MS Mount Washington
The MS Mount Washington is the flagship vessel of the Winnipesaukee Flagship Corporation. Its home port is on Lake Winnipesaukee in Laconia, New Hampshire, in the United States. The historic ship makes several ports of call around the lake during her scenic cruises in the spring, summer and fall months. Ice-Out is declared when the Mount Washington can get to all of its ports of call.
Paddle steamer Mount Washington (the "Old Mount")
The history of the MS Mount Washington dates back to 1872 when the original paddle steamer Mount Washington was launched from Alton Bay. The Mount was the largest of all the steamers on the lake at 187 feet (57 m) in length, with a beam of 49 feet (15 m). She was driven by a single cylinder steam engine of 450 horsepower (340 kW) that operated at approximately 26 RPM. Power was transferred from the vertical cylinder to the paddle wheel shaft by the walking beam, high above the upper deck, oscillating at the frequency of the paddle wheels.
She was built by the Boston and Maine Railroad Company with the intent of transporting cargo and passengers around the lake. By the late 19th century it was not uncommon for her to transport over 60,000 passengers in a single season. In the 1920s, with the rise of the automobile and declining train usage, the Boston and Maine Railroad Co. made the decision to sell the steamer to Captain Leander Lavallee. Captain Lavallee operated the Mount as a tourist attraction, still drawing crowds of over 60,000 a season.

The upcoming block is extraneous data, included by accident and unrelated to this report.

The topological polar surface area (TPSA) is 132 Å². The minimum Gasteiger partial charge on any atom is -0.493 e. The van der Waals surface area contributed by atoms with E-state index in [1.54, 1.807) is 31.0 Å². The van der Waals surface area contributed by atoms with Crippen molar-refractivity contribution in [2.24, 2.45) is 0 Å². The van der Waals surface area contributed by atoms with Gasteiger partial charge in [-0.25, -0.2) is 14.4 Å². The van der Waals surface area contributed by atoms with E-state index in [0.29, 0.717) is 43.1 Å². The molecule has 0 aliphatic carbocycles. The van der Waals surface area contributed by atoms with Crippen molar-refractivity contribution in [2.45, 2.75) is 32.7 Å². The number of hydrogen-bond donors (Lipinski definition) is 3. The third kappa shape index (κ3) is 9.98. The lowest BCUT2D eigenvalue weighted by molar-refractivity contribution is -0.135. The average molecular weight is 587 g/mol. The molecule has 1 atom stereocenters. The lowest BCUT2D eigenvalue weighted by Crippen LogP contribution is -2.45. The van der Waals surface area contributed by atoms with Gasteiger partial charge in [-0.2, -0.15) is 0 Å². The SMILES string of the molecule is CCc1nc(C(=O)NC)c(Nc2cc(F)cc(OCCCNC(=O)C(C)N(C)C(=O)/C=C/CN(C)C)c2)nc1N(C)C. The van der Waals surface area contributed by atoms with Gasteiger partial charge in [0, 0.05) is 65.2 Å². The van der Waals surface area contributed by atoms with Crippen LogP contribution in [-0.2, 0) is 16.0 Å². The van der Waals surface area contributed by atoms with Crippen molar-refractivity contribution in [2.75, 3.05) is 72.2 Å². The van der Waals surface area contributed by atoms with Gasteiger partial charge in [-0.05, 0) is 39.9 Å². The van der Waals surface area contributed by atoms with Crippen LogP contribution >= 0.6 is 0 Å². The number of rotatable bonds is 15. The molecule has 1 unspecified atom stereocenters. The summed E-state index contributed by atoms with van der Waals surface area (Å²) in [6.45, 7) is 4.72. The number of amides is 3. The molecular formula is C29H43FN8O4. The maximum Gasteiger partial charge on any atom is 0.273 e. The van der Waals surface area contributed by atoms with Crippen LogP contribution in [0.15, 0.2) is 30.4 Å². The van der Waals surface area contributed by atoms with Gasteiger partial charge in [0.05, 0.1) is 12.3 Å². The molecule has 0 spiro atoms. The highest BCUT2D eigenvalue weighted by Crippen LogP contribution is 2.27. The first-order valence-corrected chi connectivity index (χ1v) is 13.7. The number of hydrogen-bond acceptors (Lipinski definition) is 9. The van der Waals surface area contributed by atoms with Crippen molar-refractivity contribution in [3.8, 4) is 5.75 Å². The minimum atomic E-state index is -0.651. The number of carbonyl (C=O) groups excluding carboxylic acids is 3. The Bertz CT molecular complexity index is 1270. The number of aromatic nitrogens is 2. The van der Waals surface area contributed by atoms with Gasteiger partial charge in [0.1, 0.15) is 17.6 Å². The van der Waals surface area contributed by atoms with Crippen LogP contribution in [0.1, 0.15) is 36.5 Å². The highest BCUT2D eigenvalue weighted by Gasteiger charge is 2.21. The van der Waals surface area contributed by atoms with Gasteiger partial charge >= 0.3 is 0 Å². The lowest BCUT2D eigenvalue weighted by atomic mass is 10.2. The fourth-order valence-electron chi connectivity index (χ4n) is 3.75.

The "Old Mount" graced Winnipesaukee for a total of 67 years before being destroyed on December 23, 1939, by fire. She was tied up at dock when a fire started at a nearby railway station. The fire spread down the dock and engulfed her at her home port. Efforts to cut the Mount loose were to no avail as it was a time of extremely low water and the hull was stuck fast in the mud of the lake bottom.
SS, MV and MS Mount Washington
Soon after, a local company was formed to build a new ship. Since Europe was already at war, obtaining steel was impossible. Instead, they purchased an old sidewheel vessel on Lake Champlain: the 1888-built Chateaugay, a 203-foot (62 m), iron-hulled sidewheeler that was being used as a clubhouse for the Burlington yacht club. It was cut into sections and transported to Lake Winnipesaukee on rail cars. A new twin-screw vessel was designed for the hull being welded back together at Lakeport. Powered by two steam engines taken from another ocean-going yacht, the new Mount Washington made her maiden voyage on August 15, 1940.